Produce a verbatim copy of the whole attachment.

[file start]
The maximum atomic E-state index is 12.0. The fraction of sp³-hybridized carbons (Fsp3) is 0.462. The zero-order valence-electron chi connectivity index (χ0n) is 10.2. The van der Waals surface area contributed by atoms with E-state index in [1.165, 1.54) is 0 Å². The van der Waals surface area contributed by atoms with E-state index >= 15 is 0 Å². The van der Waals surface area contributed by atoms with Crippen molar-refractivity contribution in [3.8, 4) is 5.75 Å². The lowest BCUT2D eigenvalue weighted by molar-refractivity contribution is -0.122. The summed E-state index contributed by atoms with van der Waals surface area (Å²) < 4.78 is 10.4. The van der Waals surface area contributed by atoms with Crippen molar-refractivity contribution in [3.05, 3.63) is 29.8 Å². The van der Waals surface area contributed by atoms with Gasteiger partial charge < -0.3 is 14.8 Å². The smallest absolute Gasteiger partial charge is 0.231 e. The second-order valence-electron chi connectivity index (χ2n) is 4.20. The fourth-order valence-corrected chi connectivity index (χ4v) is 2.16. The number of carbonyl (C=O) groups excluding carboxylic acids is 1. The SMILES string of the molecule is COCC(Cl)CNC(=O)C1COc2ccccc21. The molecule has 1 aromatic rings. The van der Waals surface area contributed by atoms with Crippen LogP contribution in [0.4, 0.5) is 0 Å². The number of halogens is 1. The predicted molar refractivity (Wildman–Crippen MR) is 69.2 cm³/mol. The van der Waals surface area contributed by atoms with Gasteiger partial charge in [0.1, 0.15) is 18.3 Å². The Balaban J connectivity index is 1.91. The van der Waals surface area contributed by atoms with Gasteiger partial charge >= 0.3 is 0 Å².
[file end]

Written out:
The maximum atomic E-state index is 12.0. The fraction of sp³-hybridized carbons (Fsp3) is 0.462. The zero-order valence-electron chi connectivity index (χ0n) is 10.2. The van der Waals surface area contributed by atoms with E-state index in [1.165, 1.54) is 0 Å². The van der Waals surface area contributed by atoms with E-state index >= 15 is 0 Å². The van der Waals surface area contributed by atoms with Crippen molar-refractivity contribution in [3.8, 4) is 5.75 Å². The lowest BCUT2D eigenvalue weighted by molar-refractivity contribution is -0.122. The summed E-state index contributed by atoms with van der Waals surface area (Å²) < 4.78 is 10.4. The van der Waals surface area contributed by atoms with Crippen molar-refractivity contribution in [3.05, 3.63) is 29.8 Å². The van der Waals surface area contributed by atoms with Gasteiger partial charge < -0.3 is 14.8 Å². The smallest absolute Gasteiger partial charge is 0.231 e. The second-order valence-electron chi connectivity index (χ2n) is 4.20. The fourth-order valence-corrected chi connectivity index (χ4v) is 2.16. The number of carbonyl (C=O) groups excluding carboxylic acids is 1. The SMILES string of the molecule is COCC(Cl)CNC(=O)C1COc2ccccc21. The molecule has 1 aromatic rings. The van der Waals surface area contributed by atoms with Crippen LogP contribution in [0.4, 0.5) is 0 Å². The number of halogens is 1. The predicted molar refractivity (Wildman–Crippen MR) is 69.2 cm³/mol. The van der Waals surface area contributed by atoms with Gasteiger partial charge in [0.1, 0.15) is 18.3 Å². The Balaban J connectivity index is 1.91. The van der Waals surface area contributed by atoms with Gasteiger partial charge >= 0.3 is 0 Å².